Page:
As I have previously posted Courts have held that a video recording was a valid codicil. Similarly an unsent text message with the words “My will”, a document created and stored on a computer and similarly a document created on an iPhone were considered to be an informal Will.
To be valid, a will must be in writing, whether typed or handwritten.
The Will maker must have testamentary capacity meaning they must understand:
- the nature of the Will and its effect;
- the property which they are disposing of;
- the potential claims on their estate; and
- must not suffer from “a disorder of the mind”.
The Will maker must sign the Will in the presence of two independent witnesses. Importantly a beneficiary of a Will cannot be a witness.
In most instances a person must be 18 in order to make a Will. In exceptional circumstances a Court order can be applied for to make a Will for a minor.
Unless made “in contemplation of a particular marriage” a Will is automatically revoked by marriage and if no new Will is made the estate will be administered according to the rules of intestacy.
In a recent case the Court concluded that in an age where people outlay significant amounts on a regular basis to update their phones –a small outlay to correctly execute a Will to secure potential benefits for loved ones and dependants should be an elevated priority. A person’s last Will is perhaps the most important document that they will ever sign in their lifetime. The long-term worth of leaving a valid Will will always exceed the cost of a new electronic device
Stephen Jones died aged 48 in November 2013. He died of a heart attack but had suffered from coronary artery disease for some years. Sadly it appeared that Stephen had heart surgery scheduled later that week.
Stephen was in a de facto relationship with Michelle Young. His two children, David and Kirsty-Ann from his former marriage to Devranee that ended with their divorce in 2010, survive him.
Stephen had left a four-page document purporting to be a Will which appeared to have been altered by the creation and substitution of new pages 1 and 2 reassembled with the original execution and attestation page (Page 3) and possibly an original page 4.
The Court found that the document did not meet the requirements for proving the formal validity of a will under the Act. However the Act provides that a document purporting to embody a deceased person’s testamentary intentions may be accepted as a deceased person’s will or an alteration to their will, if a court is satisfied that the person intended the document to constitute their will, an alteration to their will, revoke the person’s will or revive a will or part of a will of the person, as the case may be.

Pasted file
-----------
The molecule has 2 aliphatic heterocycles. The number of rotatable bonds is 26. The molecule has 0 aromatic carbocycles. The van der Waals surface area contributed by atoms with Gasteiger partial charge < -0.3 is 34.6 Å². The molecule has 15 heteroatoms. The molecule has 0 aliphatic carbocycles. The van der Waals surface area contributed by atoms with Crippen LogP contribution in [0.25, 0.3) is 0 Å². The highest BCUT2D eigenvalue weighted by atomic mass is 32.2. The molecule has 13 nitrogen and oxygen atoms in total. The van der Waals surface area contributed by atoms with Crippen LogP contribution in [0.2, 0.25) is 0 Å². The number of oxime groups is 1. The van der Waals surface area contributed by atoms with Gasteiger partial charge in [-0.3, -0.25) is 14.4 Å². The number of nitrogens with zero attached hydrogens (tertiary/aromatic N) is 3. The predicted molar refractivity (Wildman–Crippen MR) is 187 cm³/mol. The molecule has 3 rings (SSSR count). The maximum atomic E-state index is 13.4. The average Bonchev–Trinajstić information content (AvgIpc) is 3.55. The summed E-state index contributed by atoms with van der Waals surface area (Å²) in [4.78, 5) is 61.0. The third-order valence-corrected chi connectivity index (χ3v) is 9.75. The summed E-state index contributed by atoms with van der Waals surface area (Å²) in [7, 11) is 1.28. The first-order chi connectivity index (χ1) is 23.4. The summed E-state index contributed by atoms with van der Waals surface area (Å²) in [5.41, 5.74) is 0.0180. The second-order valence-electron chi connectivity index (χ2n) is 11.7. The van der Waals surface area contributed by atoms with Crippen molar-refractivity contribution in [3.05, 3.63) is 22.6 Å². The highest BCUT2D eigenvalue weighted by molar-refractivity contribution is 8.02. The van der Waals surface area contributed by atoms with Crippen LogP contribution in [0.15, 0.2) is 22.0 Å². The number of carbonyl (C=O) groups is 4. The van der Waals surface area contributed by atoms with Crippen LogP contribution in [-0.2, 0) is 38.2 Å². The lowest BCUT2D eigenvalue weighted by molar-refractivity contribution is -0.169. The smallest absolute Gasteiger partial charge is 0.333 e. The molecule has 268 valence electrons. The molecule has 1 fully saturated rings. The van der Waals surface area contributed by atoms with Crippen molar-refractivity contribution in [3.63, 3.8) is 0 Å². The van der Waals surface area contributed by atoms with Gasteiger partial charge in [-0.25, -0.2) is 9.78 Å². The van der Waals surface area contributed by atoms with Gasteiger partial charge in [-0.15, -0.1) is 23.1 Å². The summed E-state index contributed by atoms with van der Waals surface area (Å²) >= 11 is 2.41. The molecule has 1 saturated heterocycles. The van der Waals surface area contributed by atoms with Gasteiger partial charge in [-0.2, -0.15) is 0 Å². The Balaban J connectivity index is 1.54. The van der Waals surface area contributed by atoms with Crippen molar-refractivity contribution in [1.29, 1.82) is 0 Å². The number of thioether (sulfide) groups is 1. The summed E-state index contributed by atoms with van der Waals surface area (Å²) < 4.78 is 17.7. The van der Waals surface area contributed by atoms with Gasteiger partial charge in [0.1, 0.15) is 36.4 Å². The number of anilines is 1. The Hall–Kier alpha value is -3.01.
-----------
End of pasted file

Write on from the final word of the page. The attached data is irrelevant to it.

Stephens half-brother, Sam Martin asked the court that the four page stapled document found in an envelope in Stephens’ home be accepted as his informal will under the Wills Act 1970 (WA) (“the Act”). The document named Sam as Stephens’ executor.
Sam sought a direction seeking a grant of probate in his favour as executor of the will of Stephen dated 25 May 2012 as altered. Michelle argued that the document was not an informal will for the purposes of the Act however she would abide by the decision of the court.
The court addressed the following questions:
(1) Is there a document?
(2) Does the document embody the testamentary wishes of the deceased; and
(3) Is the Court satisfied that the deceased, by some words or acts, demonstrated it was their intention that the document should operate as his or her will.
In answer to these three key questions the Court decided,
(1) there is a document
(2) that document embodies Stephens’ testamentary wishes.
(3) it was satisfied that the document displays Stephens’ intentions and that it should operate as his will.
The court held that Stephen had removed and destroyed the original pages 1 and 2, created new pages 1 and 2, then combined the two new pages with the existing signed and witnessed page 3 and re stapled them back together after 25 May 2012 believing he was validly ‘updating’ his will, but without having any of his ‘updating’ efforts witnessed again.
The Court stressed that tampering with an executed will once it has been signed and witnessed is a seriously dangerous practice which is to be actively discouraged and that such tampering could result in an altered document being rejected, even as an informal will.